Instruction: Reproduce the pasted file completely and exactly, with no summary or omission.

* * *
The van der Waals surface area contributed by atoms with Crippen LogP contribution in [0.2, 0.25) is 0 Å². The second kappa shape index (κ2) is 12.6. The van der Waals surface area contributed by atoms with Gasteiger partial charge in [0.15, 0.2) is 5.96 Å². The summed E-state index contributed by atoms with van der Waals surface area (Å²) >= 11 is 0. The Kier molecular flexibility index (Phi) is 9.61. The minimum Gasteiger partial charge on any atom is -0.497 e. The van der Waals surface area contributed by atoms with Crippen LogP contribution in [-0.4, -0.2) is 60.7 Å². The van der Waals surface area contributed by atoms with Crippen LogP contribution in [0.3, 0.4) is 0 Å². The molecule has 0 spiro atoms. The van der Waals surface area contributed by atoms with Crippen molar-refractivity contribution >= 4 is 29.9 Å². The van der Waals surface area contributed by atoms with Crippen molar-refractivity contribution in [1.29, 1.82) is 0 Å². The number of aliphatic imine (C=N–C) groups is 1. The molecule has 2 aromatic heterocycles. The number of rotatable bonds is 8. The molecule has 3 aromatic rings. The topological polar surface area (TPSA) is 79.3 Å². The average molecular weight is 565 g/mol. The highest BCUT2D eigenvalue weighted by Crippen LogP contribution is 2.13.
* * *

The van der Waals surface area contributed by atoms with Crippen LogP contribution in [0.2, 0.25) is 0 Å². The second kappa shape index (κ2) is 12.6. The van der Waals surface area contributed by atoms with Gasteiger partial charge in [0.15, 0.2) is 5.96 Å². The summed E-state index contributed by atoms with van der Waals surface area (Å²) >= 11 is 0. The Kier molecular flexibility index (Phi) is 9.61. The minimum Gasteiger partial charge on any atom is -0.497 e. The van der Waals surface area contributed by atoms with Crippen LogP contribution in [-0.4, -0.2) is 60.7 Å². The van der Waals surface area contributed by atoms with Crippen LogP contribution in [0.3, 0.4) is 0 Å². The molecule has 0 spiro atoms. The van der Waals surface area contributed by atoms with Crippen molar-refractivity contribution >= 4 is 29.9 Å². The van der Waals surface area contributed by atoms with Crippen molar-refractivity contribution in [1.29, 1.82) is 0 Å². The number of aliphatic imine (C=N–C) groups is 1. The molecule has 2 aromatic heterocycles. The number of rotatable bonds is 8. The molecule has 3 aromatic rings. The topological polar surface area (TPSA) is 79.3 Å². The average molecular weight is 565 g/mol. The highest BCUT2D eigenvalue weighted by Crippen LogP contribution is 2.13.